Does anyone have any experience with the large wattage differences between Vector 3 pedals and TR? I have replaced my pedals several times because of it and now I am at a loss. RPE and TR match up nicely. Garmin is usually 50w off at least. I have the correct crank length and wheel circumference and usually calibrate the pedals before every ride. Any ideas? Thanks.
Not sure I understand the question. Where is TR getting power readings from if not from your Vectors?
Sorry about that, I have the pedals selected for cadence only, and use TR data for power. My Garmin watch records the Garmin power data and when I compare those two there is the BIG discrepancy.
TR doesn’t invent power data so I assume you’re using a smart trainer in which case the discrepancy is between that and your PM.
My first choice would be to use power match so that TR uses your PM to control the trainer. Second option is to make sure you are doing a spin down on every ride, there will likely still be a difference but hopefully less than 50w.
What is The TR power source?
I have noticed something similar this past couple weeks. For now, I have been measuring power and comparing in lap intervals, but need to do the data analysis in more detail.
Kickr core for power and erg mode -> TR
Vector 3s -> Garmin Edge 1030
Precision crank -> Garmin Edge 520.
Each device is calibrated each ride. I do a 10 min warmup and spin-down calibrate the trainer. I calibrate the power meters before I get on the bike and sometimes again at the spin-down before my main efforts.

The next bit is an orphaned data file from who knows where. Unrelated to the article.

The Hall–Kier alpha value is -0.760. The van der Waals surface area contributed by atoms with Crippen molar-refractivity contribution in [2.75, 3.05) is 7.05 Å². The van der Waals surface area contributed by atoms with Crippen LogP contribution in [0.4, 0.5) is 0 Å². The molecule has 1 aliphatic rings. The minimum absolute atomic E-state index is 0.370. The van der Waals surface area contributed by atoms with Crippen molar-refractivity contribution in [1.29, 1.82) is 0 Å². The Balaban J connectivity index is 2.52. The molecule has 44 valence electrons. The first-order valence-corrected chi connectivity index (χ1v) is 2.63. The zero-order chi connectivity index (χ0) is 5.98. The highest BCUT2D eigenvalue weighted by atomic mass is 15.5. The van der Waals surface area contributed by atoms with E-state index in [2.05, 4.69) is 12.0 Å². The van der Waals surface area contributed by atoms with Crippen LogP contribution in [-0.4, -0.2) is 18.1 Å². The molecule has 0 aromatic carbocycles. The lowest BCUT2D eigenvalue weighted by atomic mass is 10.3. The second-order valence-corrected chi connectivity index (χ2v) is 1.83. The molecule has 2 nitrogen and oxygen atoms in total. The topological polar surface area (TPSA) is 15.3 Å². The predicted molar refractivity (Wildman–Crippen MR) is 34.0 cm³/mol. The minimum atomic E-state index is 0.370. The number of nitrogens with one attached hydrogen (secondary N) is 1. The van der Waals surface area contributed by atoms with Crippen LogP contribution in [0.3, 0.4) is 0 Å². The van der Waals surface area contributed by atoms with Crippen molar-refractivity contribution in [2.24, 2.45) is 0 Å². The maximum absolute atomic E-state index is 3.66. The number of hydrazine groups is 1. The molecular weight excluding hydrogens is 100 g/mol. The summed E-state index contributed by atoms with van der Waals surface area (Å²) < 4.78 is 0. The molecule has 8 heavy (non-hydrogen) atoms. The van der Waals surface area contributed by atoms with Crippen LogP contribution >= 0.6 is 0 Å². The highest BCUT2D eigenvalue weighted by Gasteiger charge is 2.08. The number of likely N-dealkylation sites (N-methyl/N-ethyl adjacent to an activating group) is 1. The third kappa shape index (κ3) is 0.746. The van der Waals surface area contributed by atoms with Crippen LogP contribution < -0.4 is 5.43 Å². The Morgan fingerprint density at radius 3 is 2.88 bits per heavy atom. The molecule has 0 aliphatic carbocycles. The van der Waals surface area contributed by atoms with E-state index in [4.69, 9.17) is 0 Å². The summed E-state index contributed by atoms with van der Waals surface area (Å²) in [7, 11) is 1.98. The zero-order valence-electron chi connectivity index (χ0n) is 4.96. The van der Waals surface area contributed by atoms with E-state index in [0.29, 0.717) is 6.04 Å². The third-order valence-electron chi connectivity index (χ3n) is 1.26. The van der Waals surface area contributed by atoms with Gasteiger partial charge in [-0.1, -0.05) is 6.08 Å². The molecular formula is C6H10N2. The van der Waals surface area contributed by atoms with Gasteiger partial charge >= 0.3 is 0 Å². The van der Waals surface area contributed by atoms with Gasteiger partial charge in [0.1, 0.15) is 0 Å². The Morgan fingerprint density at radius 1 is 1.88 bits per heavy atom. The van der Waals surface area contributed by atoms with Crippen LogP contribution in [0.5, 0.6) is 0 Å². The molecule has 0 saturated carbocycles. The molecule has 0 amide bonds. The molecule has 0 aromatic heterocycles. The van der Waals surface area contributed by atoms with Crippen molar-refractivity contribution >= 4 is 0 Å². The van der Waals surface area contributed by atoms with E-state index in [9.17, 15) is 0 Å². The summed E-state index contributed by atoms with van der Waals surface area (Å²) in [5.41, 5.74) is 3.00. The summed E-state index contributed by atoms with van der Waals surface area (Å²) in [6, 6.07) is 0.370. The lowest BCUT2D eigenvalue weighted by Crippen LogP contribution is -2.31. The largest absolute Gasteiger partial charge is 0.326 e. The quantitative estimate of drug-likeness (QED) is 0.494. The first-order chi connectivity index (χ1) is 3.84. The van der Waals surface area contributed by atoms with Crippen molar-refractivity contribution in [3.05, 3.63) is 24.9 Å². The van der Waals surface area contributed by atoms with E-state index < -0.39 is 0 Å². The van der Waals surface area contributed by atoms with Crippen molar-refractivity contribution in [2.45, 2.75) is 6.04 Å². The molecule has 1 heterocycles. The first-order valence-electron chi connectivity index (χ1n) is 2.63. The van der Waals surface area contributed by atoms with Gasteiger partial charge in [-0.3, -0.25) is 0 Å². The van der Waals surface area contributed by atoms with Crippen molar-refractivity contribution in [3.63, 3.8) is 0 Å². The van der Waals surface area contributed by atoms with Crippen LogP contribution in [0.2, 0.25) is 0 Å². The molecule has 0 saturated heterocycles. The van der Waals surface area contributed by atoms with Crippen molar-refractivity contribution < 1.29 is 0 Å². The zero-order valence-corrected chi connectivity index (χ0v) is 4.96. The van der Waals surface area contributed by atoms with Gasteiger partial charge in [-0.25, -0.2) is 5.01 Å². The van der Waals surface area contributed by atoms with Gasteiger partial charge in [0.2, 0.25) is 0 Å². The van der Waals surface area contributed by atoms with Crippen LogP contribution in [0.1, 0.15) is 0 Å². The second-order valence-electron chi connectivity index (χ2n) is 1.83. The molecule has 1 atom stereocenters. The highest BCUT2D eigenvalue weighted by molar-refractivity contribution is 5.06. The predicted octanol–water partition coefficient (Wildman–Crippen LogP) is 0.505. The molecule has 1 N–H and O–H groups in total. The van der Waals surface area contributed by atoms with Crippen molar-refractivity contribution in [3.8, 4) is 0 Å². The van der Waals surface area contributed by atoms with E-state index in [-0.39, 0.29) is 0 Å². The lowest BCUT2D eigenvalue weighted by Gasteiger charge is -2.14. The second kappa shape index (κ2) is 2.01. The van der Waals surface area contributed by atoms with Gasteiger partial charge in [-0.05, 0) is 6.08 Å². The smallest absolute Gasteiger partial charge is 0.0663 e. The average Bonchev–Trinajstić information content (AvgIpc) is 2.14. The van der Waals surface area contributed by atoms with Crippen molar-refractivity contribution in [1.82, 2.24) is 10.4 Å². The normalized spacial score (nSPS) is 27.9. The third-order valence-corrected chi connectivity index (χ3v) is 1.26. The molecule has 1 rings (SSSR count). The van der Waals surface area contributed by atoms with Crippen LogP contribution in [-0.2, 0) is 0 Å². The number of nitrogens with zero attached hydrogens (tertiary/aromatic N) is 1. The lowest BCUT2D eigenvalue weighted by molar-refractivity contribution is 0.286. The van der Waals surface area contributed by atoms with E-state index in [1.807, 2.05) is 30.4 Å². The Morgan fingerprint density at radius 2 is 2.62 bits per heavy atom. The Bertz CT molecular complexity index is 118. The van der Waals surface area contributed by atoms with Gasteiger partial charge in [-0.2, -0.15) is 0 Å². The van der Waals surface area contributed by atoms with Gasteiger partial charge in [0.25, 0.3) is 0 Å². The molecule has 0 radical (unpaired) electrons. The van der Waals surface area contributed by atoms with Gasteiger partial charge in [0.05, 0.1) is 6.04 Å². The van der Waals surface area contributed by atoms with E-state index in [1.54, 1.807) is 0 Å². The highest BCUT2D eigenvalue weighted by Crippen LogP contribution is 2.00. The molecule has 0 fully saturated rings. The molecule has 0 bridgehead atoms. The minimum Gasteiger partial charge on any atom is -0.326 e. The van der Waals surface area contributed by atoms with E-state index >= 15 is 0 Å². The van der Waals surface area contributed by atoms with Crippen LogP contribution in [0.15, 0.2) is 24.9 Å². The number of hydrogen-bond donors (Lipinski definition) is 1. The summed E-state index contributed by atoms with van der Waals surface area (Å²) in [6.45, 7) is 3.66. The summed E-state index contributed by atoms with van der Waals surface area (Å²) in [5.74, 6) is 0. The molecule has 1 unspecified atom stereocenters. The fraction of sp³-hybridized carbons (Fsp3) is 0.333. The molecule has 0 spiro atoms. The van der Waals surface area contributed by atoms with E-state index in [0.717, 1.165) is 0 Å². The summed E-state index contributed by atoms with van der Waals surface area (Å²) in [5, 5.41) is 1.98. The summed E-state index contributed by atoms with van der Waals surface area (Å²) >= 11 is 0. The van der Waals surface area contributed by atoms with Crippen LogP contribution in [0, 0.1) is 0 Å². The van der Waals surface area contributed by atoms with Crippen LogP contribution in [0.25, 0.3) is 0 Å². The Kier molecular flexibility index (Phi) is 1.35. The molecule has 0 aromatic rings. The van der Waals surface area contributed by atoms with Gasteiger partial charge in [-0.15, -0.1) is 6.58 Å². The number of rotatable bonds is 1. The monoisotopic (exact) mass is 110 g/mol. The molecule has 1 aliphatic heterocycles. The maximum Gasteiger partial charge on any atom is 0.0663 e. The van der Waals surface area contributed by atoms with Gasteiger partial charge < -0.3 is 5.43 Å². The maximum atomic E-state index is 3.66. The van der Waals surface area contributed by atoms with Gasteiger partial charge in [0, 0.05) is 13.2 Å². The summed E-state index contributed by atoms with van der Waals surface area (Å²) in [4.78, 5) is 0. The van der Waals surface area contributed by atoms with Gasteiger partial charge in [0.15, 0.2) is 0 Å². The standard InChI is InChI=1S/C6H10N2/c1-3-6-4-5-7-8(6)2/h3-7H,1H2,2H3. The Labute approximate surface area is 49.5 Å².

Bottom line, precision tracks pretty closely with kickr. Vector 3 are way off at low power, say 170w and below and typically 20w. But once I get up to 250 etc things seem to converge.
There is daily variability.
I am adding a set of sworks dual sided power cranks to the test setup for a new build to get a direct comparison set with the vectors. But for now it seems like I need to change the gains on the vectors as GPLama suggests on his deep power dive video.
A shame as I was using vectors as my sole power source for a while. Definitely highlights the need for multiple power sources to get serious about the numbers.
Or…highlights the need to just use one power source for all your training (or at least one power source for doing all your FTP tests and structured intervals in erg mode) and spend the time saved on setting up, charging, calibrating and comparing multiple power sources to train more!
Yup, it’s a pain, but like I say, only if you want to be serious about the numbers. My reason for continuing to do this is how the data from different sources converges across the range. This suggests non linearities or at least improperly calibrated linearities, ie offsets. This will undermine training with power even if you don’t care about the absolute values.
Also, I am a scientist and this is how I roll
I have my bike on a Cycle Ops Fluid 2 trainer. I was using TR for a long time before I decided to get the V3s and start using power data on the road. I noticed the discrepancy when I first tried the pedals and was using their power data connected to TR in a workout. I was killing myself to put out 125W with an FTP of 248. I decided to troubleshoot the problem by comparing multiple data sources during the same ride.